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Tips on safeguarding data from natural disasters

Downtown_Sulphur_Tornado_Damage_Wikipedia-Commons-Wikiwillz
Drone composite image of the significant damage to structures in downtown Sulphur, Oklahoma. A large part of the small town in south-central Oklahoma was struck by an EF3+ tornado on April 27, 2024. (Photo by Wikiwillz via Wikipedia Commons)

The United States’ tornado season used to be in the spring, with most of them occurring in the middle of the country known as Tornado Alley.

But things have changed. Or maybe data collection improved.

Whatever the reason, tornado-spawning storms are showing up almost year-round, and they’re showing up well beyond the original Tornado Alley boundaries.

This year could be one of the worst for twisters in a while. More than 170 tornadoes were recorded across the country in the first three months of 2024. Then came April.

The twister count last month alone ballooned to more than 373 confirmed tornadoes. Preliminary data from the National Oceanic and Atmospheric Administration (NOAA) Storm Prediction Center show that the documented tornadoes so far (at least 549) far surpasses the 10-year average of 379 tornadoes typically seen from January to April.

Late April tornado outburst: On April 26-27 alone, a storm system that crossed the Great Plains produced more than 100 confirmed tornadoes. More deadly tornadoes erupted over last weekend in Arkansas, Oklahoma, and Texas.

In addition to the loss of life, the storms wiped out neighborhoods, leaving tens of thousands without homes or businesses.

 

Long relief and recovery road: The recovery will be long and difficult for many in the tornado paths.

Federal assistance will be available after Federal Emergency Management Agency (FEMA) issues a major disaster or an emergency measures declaration. The Internal Revenue Service will follow that with relief, which typically includes postponed tax filing and payment deadlines dates for affected individuals and businesses.

Those who live in any areas where disasters are common — that’s basically the entire country — also can prepare for the severe storms, tornadoes, hurricanes, floods, blizzards, or whatever other catastrophes tend to target them.

You can get an idea of these preparations in my hurricane season post from last year. I’ll revisit this annual task on the ol’ blog in a few weeks as the official June 1 tropical storm season start nears.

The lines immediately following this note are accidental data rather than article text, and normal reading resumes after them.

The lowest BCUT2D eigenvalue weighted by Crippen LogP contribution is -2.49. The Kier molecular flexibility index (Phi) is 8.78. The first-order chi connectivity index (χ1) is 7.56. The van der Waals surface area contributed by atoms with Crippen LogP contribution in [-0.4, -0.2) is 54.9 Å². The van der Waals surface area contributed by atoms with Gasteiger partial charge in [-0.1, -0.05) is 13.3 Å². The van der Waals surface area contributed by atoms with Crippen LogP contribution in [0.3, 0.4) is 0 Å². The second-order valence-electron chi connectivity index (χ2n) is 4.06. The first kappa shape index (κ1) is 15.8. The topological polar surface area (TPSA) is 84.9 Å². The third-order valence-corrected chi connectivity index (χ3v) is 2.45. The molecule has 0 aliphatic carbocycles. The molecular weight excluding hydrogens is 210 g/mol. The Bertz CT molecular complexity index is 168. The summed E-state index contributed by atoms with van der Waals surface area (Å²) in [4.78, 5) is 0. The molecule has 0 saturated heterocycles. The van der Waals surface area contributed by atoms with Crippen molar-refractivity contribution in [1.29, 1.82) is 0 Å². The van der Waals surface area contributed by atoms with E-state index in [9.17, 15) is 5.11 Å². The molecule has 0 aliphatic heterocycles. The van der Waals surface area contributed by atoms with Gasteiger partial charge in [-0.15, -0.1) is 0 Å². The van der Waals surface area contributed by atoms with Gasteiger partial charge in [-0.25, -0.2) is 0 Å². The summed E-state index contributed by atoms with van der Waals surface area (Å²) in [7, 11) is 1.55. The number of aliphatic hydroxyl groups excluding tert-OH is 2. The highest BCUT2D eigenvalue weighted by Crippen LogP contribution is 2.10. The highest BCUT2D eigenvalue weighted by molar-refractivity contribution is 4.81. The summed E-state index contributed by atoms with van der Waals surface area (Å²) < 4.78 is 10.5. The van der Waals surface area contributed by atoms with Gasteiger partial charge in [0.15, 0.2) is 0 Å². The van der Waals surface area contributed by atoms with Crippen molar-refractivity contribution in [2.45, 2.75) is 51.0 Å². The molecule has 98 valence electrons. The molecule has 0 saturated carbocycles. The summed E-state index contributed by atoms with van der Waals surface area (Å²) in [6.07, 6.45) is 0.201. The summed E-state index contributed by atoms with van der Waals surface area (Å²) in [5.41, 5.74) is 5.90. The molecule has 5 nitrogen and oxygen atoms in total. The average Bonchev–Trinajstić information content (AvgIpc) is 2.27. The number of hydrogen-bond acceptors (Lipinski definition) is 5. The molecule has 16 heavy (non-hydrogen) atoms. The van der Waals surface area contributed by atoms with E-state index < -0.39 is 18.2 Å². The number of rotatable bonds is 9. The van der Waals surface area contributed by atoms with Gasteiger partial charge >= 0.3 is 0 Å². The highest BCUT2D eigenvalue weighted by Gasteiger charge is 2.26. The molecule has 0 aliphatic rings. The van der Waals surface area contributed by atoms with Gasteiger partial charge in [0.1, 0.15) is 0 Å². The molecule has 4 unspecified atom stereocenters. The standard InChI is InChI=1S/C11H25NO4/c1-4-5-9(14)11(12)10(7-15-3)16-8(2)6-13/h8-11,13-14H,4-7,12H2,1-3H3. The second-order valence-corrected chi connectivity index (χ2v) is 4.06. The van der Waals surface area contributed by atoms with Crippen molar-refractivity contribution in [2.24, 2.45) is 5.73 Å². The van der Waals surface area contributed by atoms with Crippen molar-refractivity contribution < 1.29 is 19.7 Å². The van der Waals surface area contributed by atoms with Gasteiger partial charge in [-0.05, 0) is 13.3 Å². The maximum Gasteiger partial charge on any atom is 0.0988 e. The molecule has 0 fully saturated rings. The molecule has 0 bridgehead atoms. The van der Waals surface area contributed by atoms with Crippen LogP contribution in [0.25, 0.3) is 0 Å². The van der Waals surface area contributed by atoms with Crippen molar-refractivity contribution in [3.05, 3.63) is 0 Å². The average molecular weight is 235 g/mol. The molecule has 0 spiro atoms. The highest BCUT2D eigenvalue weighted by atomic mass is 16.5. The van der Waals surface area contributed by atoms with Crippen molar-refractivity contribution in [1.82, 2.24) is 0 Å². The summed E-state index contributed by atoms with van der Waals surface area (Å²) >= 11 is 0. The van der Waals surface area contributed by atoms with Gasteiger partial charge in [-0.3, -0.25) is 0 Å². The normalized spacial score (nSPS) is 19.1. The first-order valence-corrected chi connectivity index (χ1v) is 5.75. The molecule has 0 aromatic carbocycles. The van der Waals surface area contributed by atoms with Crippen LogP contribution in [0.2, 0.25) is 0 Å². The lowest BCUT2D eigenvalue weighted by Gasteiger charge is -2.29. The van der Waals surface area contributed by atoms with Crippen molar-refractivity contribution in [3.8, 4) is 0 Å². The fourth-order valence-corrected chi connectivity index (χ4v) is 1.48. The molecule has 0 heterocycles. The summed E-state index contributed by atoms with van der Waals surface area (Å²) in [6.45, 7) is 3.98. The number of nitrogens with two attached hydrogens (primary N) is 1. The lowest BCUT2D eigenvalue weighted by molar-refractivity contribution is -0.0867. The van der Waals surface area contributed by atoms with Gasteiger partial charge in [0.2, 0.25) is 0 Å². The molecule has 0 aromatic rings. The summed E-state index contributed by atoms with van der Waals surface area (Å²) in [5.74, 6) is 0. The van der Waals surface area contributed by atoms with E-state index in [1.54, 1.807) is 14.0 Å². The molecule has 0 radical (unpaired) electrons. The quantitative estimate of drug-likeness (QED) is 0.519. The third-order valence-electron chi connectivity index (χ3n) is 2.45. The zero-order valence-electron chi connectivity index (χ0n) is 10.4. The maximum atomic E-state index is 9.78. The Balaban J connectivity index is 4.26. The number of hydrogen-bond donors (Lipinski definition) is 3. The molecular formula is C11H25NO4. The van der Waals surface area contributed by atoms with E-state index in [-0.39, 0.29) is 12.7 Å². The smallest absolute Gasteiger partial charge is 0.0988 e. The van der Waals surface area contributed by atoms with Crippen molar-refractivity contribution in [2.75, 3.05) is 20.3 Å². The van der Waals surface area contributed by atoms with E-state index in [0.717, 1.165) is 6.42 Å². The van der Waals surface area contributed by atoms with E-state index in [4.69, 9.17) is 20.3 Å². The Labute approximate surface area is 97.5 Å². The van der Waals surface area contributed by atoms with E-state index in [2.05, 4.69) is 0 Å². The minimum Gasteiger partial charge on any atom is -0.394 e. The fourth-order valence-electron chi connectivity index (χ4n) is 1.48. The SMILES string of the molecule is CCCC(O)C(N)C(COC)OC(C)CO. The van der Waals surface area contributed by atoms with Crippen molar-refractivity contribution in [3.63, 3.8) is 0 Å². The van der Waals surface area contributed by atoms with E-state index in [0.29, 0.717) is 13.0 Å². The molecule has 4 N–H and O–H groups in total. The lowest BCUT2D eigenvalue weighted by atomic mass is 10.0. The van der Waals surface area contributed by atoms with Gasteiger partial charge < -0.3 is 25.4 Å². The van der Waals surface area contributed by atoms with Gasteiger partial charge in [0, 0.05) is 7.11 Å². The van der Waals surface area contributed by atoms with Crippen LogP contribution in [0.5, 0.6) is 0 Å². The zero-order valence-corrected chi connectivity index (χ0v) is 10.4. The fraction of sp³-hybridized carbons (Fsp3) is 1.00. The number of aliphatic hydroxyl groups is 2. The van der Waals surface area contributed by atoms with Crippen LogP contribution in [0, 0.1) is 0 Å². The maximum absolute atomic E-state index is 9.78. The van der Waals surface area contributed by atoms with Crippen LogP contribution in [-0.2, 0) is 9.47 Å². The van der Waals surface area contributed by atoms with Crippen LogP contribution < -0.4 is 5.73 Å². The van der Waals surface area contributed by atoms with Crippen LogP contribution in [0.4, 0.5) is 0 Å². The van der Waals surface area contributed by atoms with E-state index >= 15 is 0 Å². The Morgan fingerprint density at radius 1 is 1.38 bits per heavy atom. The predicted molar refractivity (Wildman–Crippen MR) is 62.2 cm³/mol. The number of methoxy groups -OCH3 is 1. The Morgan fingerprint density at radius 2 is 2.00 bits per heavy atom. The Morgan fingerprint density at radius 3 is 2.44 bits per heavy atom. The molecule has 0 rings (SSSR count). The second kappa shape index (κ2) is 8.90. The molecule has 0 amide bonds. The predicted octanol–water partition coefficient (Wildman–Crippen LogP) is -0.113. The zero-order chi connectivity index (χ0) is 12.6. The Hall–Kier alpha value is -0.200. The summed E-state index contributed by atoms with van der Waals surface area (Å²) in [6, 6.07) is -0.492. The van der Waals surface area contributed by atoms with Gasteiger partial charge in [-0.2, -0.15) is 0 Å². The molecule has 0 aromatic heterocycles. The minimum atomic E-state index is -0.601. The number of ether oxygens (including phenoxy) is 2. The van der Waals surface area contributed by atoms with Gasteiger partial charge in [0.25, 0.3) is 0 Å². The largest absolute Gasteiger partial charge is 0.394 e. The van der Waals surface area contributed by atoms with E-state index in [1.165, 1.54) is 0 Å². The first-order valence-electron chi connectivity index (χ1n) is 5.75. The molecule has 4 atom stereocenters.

In advance of those storm prep reminders, the start of May, which is National Wildfire Awareness Month, also is a good time to review the steps you can take to protect important tax and financial information as part of your disaster emergency plan. Here are some suggestions from the IRS.

Protect and make copies of important documents. Put your original tax returns, Social Security cards, marriage certificates, birth certificates, and land ownership documents in a secure, waterproof container in a safe space. It’s a good idea to make copies of these important documents, and store them in a secondary location such as a safe deposit box or with a trusted person who lives in a different area. If you prefer to go digital, you can scan the documents and save the files in the cloud. You also can keep a copy of the digital records on a flash drive for easy access and portability.

Keep a record of valuables. An inventory of both your personal and business documents is vital piece of information. You can use this when you file insurance or tax claims. You cell phone makes this inventory process easier. You can take both still photos and videos, which then are time and date stamped for your records. Take separate inventories of your home and personal property and, if you’re a business owners, your company’s material.

Rebuild your lost records. If you’re hit by a disaster before can secure your records, you’ll need to reconstruct or replace them. As noted earlier, you need the info to claim federal assistance or file for insurance reimbursement. Where you have losses not covered by insurance, you’ll need to records to file a major disaster loss tax deduction claim. The more accurate your loss claim, the more loan and grant money there may be available.

You can find more in my post Tips on rebuilding tax and other records lost in a disaster. IRS.gov also has the webpage Reconstructing Records After a Natural Disaster or Casualty Loss, which is a good starting point.

Check payroll service fiduciary bonds. Disasters can impact a business’ ability to make timely federal tax deposits. If you use a payroll service provider, check if the provider has a fiduciary bond in place that can protect you and your company in the event the service defaults. That’s just one of the steps the IRS suggests when your company chooses a payroll service provider.

You also might find these items of interest:

 

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